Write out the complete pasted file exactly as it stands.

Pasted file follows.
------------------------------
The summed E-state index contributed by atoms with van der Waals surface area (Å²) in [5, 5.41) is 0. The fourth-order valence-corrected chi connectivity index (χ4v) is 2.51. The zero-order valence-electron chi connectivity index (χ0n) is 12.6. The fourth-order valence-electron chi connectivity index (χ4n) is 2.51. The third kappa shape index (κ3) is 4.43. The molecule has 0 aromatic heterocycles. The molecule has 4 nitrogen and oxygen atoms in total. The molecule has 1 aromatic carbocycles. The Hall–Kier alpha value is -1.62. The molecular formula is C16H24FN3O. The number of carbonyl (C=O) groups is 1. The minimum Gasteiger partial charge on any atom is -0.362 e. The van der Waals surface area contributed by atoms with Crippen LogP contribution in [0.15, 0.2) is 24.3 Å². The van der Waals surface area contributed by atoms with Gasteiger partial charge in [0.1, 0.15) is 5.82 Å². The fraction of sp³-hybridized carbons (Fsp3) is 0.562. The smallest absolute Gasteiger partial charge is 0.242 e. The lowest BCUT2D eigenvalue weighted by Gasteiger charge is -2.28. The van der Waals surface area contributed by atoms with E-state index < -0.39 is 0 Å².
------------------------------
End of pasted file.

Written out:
The summed E-state index contributed by atoms with van der Waals surface area (Å²) in [5, 5.41) is 0. The fourth-order valence-corrected chi connectivity index (χ4v) is 2.51. The zero-order valence-electron chi connectivity index (χ0n) is 12.6. The fourth-order valence-electron chi connectivity index (χ4n) is 2.51. The third kappa shape index (κ3) is 4.43. The molecule has 0 aromatic heterocycles. The molecule has 4 nitrogen and oxygen atoms in total. The molecule has 1 aromatic carbocycles. The Hall–Kier alpha value is -1.62. The molecular formula is C16H24FN3O. The number of carbonyl (C=O) groups is 1. The minimum Gasteiger partial charge on any atom is -0.362 e. The van der Waals surface area contributed by atoms with Crippen LogP contribution in [0.15, 0.2) is 24.3 Å². The van der Waals surface area contributed by atoms with Gasteiger partial charge in [0.1, 0.15) is 5.82 Å². The fraction of sp³-hybridized carbons (Fsp3) is 0.562. The smallest absolute Gasteiger partial charge is 0.242 e. The lowest BCUT2D eigenvalue weighted by Gasteiger charge is -2.28. The van der Waals surface area contributed by atoms with E-state index < -0.39 is 0 Å².